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Syphilis Prevention and Treatment

STD Basics

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Updated December 12, 2004

Syphilis is a sexually transmitted disease (STD), once responsible for devastating epidemics. It is caused by a bacterium called Treponema pallidum. The rate of primary and secondary syphilis in the United States declined by 89.2 percent from 1990 to 2000. The number of cases rose, however, from 5,979 in 2000 to 6,103 in 2001. The U.S. Centers for Disease Control and Prevention reported in November 2002 that this was the first increase since 1990.

Of increasing concern is the fact that syphilis increases by 3- to 5-fold the risk of transmitting and acquiring HIV (human immunodeficiency virus), the virus that causes AIDS (acquired immunodeficiency syndrome).

How Is Syphilis Transmitted?

The syphilis bacterium is very fragile, and the infection is almost always transmitted by sexual contact with an infected person. The bacterium spreads from the initial ulcer (sore) of an infected person to the skin or mucous membranes (linings) of the genital area, mouth, or anus of an uninfected sexual partner. It also can pass through broken skin on other parts of the body.

In addition, a pregnant woman with syphilis can pass T. pallidum to her unborn child, who may be born with serious mental and physical problems as a result of this infection.

What Are The Symptoms Of Syphilis?

The initial infection causes an ulcer at the site of infection. The bacteria, however, move throughout the body, damaging many organs over time. Medical experts describe the course of the disease by dividing it into four stages-primary, secondary, latent, and tertiary (late). An infected person who has not been treated may infect others during the first two stages, which usually last 1 to 2 years. In its late stages, untreated syphilis, although not contagious, can cause serious heart abnormalities, mental disorders, blindness, other neurologic problems, and death.

Primary Syphilis

The first symptom of primary syphilis is an ulcer called a chancre ("shan-ker"). The chancre can appear within 10 days to 3 months after exposure, but it generally appears within 2 to 6 weeks. Because the chancre may be painless and may occur inside the body, the infected person might not notice it. It usually is found on the part of the body exposed to the infected partner's ulcer, such as the penis, vulva, or vagina. A chancre also can develop on the cervix, tongue, lips, or other parts of the body. The chancre disappears within a few weeks whether or not a person is treated. If not treated during the primary stage, about one-third of people will go on to the chronic stages.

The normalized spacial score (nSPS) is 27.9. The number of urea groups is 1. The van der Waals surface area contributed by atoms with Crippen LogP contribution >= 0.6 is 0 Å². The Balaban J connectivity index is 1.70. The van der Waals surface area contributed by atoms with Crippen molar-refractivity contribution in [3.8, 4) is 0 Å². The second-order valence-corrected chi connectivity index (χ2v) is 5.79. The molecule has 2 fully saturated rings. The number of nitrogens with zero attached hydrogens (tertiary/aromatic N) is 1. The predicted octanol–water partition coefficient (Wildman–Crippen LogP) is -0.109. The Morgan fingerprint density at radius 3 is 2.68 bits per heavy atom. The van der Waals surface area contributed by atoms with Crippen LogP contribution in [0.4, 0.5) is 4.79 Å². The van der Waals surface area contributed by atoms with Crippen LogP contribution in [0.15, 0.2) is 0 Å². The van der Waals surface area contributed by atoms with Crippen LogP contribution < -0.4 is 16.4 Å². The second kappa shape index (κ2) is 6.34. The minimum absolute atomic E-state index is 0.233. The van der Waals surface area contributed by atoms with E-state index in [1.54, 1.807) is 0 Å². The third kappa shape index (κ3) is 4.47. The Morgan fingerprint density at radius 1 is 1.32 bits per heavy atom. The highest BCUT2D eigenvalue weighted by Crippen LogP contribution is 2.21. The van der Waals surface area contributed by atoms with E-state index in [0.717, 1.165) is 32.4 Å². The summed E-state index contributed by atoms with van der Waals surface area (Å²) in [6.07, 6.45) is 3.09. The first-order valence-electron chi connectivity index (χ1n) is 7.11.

Secondary syphilis

A skin rash, with brown sores about the size of a penny, often marks this chronic stage of syphilis. The rash appears anywhere from 3 to 6 weeks after the chancre appears. While the rash may cover the whole body or appear only in a few areas, it is almost always on the palms of the hands and soles of the feet.

Because active bacteria are present in the sores, any physical contact-sexual or nonsexual-with the broken skin of an infected person may spread the infection at this stage. The rash usually heals within several weeks or months.

Other symptoms also may occur, such as mild fever, fatigue, headache, sore throat, patchy hair loss, and swollen lymph glands throughout the body. These symptoms may be very mild and, like the chancre of primary syphilis, will disappear without treatment. The signs of secondary syphilis may come and go over the next 1 to 2 years of the disease.

Latent syphilis

If untreated, syphilis may lapse into a latent stage during which the disease is no longer contagious and no symptoms are present. Many people who are not treated will suffer from no further signs and symptoms of the disease.

Tertiary syphilis

Approximately one-third of people who have had secondary syphilis go on to develop the complications of late, or tertiary, syphilis, in which the bacteria damage the heart, eyes, brain, nervous system, bones, joints, or almost any other part of the body. This stage can last for years, or even for decades. Late syphilis can result in mental illness, blindness, other neurologic problems, heart disease, and death.

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